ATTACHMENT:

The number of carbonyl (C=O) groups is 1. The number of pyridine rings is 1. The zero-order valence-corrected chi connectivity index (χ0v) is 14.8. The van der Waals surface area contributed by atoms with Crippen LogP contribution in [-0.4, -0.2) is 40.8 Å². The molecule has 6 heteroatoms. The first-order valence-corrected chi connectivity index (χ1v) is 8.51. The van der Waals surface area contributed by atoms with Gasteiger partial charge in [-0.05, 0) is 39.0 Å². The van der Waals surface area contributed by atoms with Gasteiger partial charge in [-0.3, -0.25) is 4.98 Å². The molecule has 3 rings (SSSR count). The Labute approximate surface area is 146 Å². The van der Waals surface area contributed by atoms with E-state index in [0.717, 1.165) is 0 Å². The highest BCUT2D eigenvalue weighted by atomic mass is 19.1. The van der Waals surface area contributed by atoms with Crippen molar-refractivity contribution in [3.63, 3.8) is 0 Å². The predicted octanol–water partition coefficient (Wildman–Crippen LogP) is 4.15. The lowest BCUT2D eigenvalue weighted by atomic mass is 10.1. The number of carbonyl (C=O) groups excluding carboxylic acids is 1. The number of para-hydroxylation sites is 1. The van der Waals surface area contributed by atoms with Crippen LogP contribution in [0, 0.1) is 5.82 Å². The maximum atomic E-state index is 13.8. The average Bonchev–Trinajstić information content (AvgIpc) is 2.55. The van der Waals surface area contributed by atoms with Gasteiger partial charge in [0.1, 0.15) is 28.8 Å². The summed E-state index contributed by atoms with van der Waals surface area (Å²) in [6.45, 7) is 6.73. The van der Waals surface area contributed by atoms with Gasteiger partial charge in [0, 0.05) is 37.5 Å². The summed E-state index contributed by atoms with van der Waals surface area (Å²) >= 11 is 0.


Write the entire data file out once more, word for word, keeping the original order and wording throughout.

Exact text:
The number of carbonyl (C=O) groups is 1. The number of pyridine rings is 1. The zero-order valence-corrected chi connectivity index (χ0v) is 14.8. The van der Waals surface area contributed by atoms with Crippen LogP contribution in [-0.4, -0.2) is 40.8 Å². The molecule has 6 heteroatoms. The first-order valence-corrected chi connectivity index (χ1v) is 8.51. The van der Waals surface area contributed by atoms with Gasteiger partial charge in [-0.05, 0) is 39.0 Å². The van der Waals surface area contributed by atoms with Gasteiger partial charge in [-0.3, -0.25) is 4.98 Å². The molecule has 3 rings (SSSR count). The Labute approximate surface area is 146 Å². The van der Waals surface area contributed by atoms with E-state index in [0.717, 1.165) is 0 Å². The highest BCUT2D eigenvalue weighted by atomic mass is 19.1. The van der Waals surface area contributed by atoms with Crippen molar-refractivity contribution in [3.63, 3.8) is 0 Å². The predicted octanol–water partition coefficient (Wildman–Crippen LogP) is 4.15. The lowest BCUT2D eigenvalue weighted by atomic mass is 10.1. The number of carbonyl (C=O) groups excluding carboxylic acids is 1. The number of para-hydroxylation sites is 1. The van der Waals surface area contributed by atoms with Crippen LogP contribution in [0, 0.1) is 5.82 Å². The maximum atomic E-state index is 13.8. The average Bonchev–Trinajstić information content (AvgIpc) is 2.55. The van der Waals surface area contributed by atoms with Gasteiger partial charge in [0.1, 0.15) is 28.8 Å². The summed E-state index contributed by atoms with van der Waals surface area (Å²) in [6.45, 7) is 6.73. The van der Waals surface area contributed by atoms with Gasteiger partial charge in [0, 0.05) is 37.5 Å². The summed E-state index contributed by atoms with van der Waals surface area (Å²) >= 11 is 0.